"I know that he's been able to build a group of supporters around himself who are of his generation," said Koh Yu-hwan, president of the Korean Association of North Korean Studies in Seoul.

"So it is not entirely elders in their 70s, plus some like Jang in their 60s, who are backing him. These young backers will be emerging fairly soon."

Koh said the coterie was put in place by Kim Jong-il before he died. "The relative calm seen these few days shows it's been effective. If things were not running smoothly, then we'd have seen a longer period of 'rule by mummy', with Kim Jong-il being faked as still being alive."

He said the younger Kim would accept the set-up, for now. "Considering the tradition of strongarm rule by his father and grandfather, things can't be easy for him," he said.

"REGIME SURVIVAL"

Ralph Cossa, an authority on North Korea and president of the U.S. think tank Pacific Forum CSIS, said it made sense that the ruling group would stick together.

"All have a vested interest in regime survival," he said. "Their own personal safety and survival is inextricably tied to regime survival and Kim Jong-un is the manifestation of this. I think the regime will remain stable, at least in the near-term."

He added in a commentary that the new group may be inclined to reform, but stressed this was far from confirmed.

"Over the long term, there appears to be some hope, primarily emanating from Beijing, that Kim Jong-un will take North Korea down the path of Chinese-style reform, apparently based on the belief that Jang is or will be a 'reformer'."

Well, as surprising as it may come, it makes sense. Jong Il had several sons if I'm correct, and the current heir was only put forward pretty recently, he's by no means trained for life for this kind of thing, and even in North Korea you can't grow loyalty overnight.

He'll be a whelp now for that reason, maybe a whelp especially in a country where having power in itself is a dangerous activity. The fact that said general is an influential general puts him at risk because he's a threat, so he'll seek to maintain his power to safeguard himself.

It's pretty much that the North Korean system encourages powermongering in such a way. As soon as you step on the ladder, you're at risk, and the higher you come, the bigger people you become a potential threat to.


Then again, outside of the communist ruling classes, it will have little to no implications. Much like Seekster's article pointed out, everyone has an interest in the regime itself surviving. They may struggle among themselves, but nobody will change anything about the distribution of power that involves a course change.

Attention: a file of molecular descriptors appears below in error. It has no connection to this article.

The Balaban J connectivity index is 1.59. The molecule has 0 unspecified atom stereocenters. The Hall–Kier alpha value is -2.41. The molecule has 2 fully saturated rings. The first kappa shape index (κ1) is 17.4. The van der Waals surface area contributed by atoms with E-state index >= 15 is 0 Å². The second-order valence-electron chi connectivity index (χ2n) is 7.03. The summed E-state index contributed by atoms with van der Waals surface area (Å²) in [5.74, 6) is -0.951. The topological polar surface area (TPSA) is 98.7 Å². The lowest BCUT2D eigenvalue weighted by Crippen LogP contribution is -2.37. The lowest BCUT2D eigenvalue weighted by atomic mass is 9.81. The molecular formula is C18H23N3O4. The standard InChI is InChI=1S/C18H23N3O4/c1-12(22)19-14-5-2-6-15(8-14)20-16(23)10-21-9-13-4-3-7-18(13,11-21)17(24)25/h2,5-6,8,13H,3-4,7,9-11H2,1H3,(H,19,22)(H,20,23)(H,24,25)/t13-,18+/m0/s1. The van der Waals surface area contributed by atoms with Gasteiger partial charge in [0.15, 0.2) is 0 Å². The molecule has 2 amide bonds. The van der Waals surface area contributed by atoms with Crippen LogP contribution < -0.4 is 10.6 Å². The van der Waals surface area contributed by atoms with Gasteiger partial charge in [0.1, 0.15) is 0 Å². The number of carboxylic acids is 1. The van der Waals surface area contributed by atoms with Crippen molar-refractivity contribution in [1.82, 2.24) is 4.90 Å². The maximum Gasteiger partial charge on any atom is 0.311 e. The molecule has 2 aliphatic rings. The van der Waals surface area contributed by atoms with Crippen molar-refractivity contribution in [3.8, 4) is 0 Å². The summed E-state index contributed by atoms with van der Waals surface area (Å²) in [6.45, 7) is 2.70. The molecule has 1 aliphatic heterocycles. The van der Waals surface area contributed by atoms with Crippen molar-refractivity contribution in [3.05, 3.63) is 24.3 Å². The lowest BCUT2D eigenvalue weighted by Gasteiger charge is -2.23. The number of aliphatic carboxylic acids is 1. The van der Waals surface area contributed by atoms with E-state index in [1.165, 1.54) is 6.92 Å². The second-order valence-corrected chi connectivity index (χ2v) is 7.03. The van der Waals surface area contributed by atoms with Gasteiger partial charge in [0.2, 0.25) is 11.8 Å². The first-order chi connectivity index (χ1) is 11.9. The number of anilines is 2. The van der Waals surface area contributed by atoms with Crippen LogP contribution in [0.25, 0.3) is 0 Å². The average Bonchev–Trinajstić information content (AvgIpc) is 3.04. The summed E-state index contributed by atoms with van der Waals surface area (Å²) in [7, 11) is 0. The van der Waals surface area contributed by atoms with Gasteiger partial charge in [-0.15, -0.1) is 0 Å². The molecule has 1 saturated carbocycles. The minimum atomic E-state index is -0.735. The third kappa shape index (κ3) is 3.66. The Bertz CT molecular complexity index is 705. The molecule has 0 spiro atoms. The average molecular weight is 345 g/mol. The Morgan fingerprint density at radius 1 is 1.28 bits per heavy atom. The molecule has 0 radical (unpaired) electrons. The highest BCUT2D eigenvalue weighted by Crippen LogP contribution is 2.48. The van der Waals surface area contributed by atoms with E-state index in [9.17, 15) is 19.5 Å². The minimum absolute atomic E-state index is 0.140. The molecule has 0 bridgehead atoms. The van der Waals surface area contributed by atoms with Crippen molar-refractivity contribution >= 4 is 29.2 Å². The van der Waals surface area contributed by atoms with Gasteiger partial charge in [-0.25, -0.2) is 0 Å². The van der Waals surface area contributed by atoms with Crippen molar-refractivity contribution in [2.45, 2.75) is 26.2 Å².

Stagnant:
@Angie7F: Strictly speaking, really, really not true.

I know, I know. :)
Its just a stupid theory my professor was trying to prove.
Probably for his own research for all I care.

So, my new concern is that N.Korea is complaining about how Japan did not pay their condolences.
I think the Japanese government should have done what they should have done and paid their condolences. After all, despite all the controversy, N. Korea sent funds to japan after the 3.11 earthquake.
In time of need and grief, I think we should put our squabbles aside...

The current Japanese government is hopeless, not that any other regime was any better.

Sleekit:

drmigit2:
it means Kim Jong Un is going to run the country in the same style as his dad and nothing will be different.

you might be surprised.

children tend to (naturally imo) have an inbuilt drive to differ from their parents.

there is an entirely different history he could write for himself that would (eventually) see the lives of all his people greatly improve and see himself become a major & positively lit figure in Korean history and all he has to do is, basically, say "yes" to Korean reunification.

he would get as much support as they could realistically lend from both the South and the Chinese and at the end of it all would still be likely to enjoy a very comfortable life personally.

what's more this option is almost undoubtedly in his head rattling around already and very probably weighing heavily.

after all how would you feel about your dad and his ideas if he was all "just shut up, and praise the leader" ? :P

So what was the difference between Kim Jong Il and Kim Sung Il?